Skype for Business server 2015 (S4BS) planning tool Skype for Business Planning Tool is a tool that allows administrators to more or less get a look at what their potential S4BS deployment could look like without being an experienced consultant or having walked through many deployments on their own. I will cover a few of the reports that are available; also what I plan to do is break out the planning tool into separate articles to bring deeper attention to areas that normally go unnoticed and what will be good to know when you are considering deploying S4BS.
Planning Tool Reports
First things first, let us talk about the reports that are available in the S4BS Planning Tool.
Firewall Report – Provides a view of the Firewall rules in relation to IP addresses that are needed for the server roles in a S4B environment.
Summary Report – Provides an overall view of the servers, FQDNs and IP addresses.
DNS Report – Provides a view of the DNS entries that are used for internal and external usage in the S4B environment.
Certificate Report – Provides the certificate name and the Subject Alternative Name (SANs) of the certificates that are used for deployment.
Let us take a look are the reports that are available for us in the S4BS Planning Tool. The Firewall report has been one of my favorite reports that the S4BS planning tool provides due to the fact that just about everything you are going to need concerning “What ports do I open?” and “In what direction should they be open?” will be answered with this report. One of the nice things about the report is the ability to give to your network engineer the “source” and “destination” port information that is going to be needed for your firewall rule configuration for the traffic that Skype is going to leverage for communications through the firewall. The application column of the report proves to be useful as well to for knowing what protocol is useful, but also knowing what service that protocol is leveraging is key as well.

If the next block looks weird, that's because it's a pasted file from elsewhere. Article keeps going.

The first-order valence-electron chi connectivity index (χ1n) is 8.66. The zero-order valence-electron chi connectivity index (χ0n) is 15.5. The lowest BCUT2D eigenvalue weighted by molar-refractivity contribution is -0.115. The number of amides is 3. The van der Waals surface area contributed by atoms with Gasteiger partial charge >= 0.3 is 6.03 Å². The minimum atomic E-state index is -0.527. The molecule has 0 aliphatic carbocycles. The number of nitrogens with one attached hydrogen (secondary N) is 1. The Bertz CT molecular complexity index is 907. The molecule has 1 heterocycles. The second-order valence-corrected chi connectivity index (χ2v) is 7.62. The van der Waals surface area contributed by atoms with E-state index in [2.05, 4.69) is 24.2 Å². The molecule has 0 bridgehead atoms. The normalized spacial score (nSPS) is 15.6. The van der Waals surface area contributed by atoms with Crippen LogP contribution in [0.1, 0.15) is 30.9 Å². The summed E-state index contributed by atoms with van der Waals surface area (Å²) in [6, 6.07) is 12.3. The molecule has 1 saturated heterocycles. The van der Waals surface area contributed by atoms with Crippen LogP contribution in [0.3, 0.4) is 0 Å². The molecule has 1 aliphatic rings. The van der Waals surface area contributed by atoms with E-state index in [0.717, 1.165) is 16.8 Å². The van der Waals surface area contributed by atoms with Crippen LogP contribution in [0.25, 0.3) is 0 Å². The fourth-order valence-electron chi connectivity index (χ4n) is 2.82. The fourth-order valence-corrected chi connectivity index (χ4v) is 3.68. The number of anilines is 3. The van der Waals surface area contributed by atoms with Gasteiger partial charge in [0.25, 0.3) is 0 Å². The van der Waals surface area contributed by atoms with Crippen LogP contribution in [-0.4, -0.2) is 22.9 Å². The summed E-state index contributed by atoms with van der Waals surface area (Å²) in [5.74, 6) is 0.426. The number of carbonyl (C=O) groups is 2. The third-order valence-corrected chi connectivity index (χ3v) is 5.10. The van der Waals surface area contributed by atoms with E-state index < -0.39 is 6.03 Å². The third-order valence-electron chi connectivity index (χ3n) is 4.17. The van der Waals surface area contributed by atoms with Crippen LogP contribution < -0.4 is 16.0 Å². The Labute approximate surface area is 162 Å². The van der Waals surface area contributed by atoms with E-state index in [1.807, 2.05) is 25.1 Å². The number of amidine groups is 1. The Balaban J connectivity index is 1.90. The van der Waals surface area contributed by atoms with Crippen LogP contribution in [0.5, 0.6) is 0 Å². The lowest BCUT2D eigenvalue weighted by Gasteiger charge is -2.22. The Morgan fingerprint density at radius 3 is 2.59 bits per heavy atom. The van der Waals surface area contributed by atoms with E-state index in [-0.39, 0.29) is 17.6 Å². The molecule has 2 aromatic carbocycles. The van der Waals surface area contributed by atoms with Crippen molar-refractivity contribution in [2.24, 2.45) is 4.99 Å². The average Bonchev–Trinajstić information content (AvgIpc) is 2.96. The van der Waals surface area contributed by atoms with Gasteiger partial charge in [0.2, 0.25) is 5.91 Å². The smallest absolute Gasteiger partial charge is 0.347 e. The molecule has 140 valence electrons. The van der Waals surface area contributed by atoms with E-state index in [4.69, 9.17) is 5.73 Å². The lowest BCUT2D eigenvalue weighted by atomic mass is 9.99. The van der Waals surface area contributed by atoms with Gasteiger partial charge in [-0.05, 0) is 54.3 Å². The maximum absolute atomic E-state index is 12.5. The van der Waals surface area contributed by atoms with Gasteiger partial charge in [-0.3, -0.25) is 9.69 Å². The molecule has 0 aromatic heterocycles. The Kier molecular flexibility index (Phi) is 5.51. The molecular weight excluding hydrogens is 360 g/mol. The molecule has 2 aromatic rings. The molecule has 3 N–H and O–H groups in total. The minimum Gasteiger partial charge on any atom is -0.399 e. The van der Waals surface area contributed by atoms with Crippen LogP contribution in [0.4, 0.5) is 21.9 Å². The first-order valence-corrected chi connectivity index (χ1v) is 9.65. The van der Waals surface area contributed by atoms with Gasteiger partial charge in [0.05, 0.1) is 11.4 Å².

The Summary Report gives you all the general information to setup your edge environment for the S4BS deployment. Besides getting the FQDN and IP addresses of the servers that are going to be needed we get to see what type of server that we are working with. In this case, most of the types are going to be “perimeter network” servers since we are dealing mostly with the edge environment. Towards the bottom of the report there will be a section called “Next Hop Report” which details some internal server information such as the pool name(s) and Virtual IP information.
Keep in mind what the DNS report is providing for you. Nearly all the DNS records that are going to be needed for your environment for internal and external A and SRV records are provided for you. I say nearly all because there are a few that are glaringly missing such as the autodiscover records of Lyncdiscoverinternal and Lyncdiscover. The A records for the external DNS entries for the access, web conferencing and video that belong to the edge server are provided in this report. The sometimes overlooked Reverse Proxy A record for Meet, Dial-in, Front End pool external web interface and the external A record entry for the Office Web Application (WAC) server; which is to allow external users to upload PowerPoint content for document sharing is also provided.
Probably one area of the planning tool that does not get used as much as it should would have to be the Certificates Report. The “Certificate Report” gives a representation of what needs to be in the common name of the certificates. The Subject Name (SN) and Subject Alternative Names (SANS) of the certificate has given implementers the biggest challenges for years, even with the previous versions of S4BS, which were known as Lync and OCS. The “Certificate Report” proceeds to not only give you what the SN should be but also the SANs that are needed for that particular cert and where to assign it to; whether it’s the internal or external interface. Once again, the Reverse Proxy role is a location where you see a lot of confusion of what the SN should be and what SANs are needed on it. For environments that consist of multiple pools and numerous front end servers or N+1 servers for each of the additional roles such as Edge, directors, Mediation servers, etc. The certificate portion of the deployment can be overwhelming for anyone. The S4BS planning tool will ease the uncertainness of finding out what certificates are needed and what are the SN and SANs needed.
Skype Planning Tool, More Powerful Than Expected
What can appear at first as a remedial tool for many experts on how to spec out their Skype environment can prove to be a valuable tool that will assist more than just figuring out how many servers to have at a certain location or not. The reporting output of the tool will inevitably save time for those that are doing the planning and deploying of the Skype environment. With or without the S4BS planning tool, Certificates, DNS records, and Firewall rules are going to be needed and eventually created for the deployment; so why not leverage the S4BS planning tool?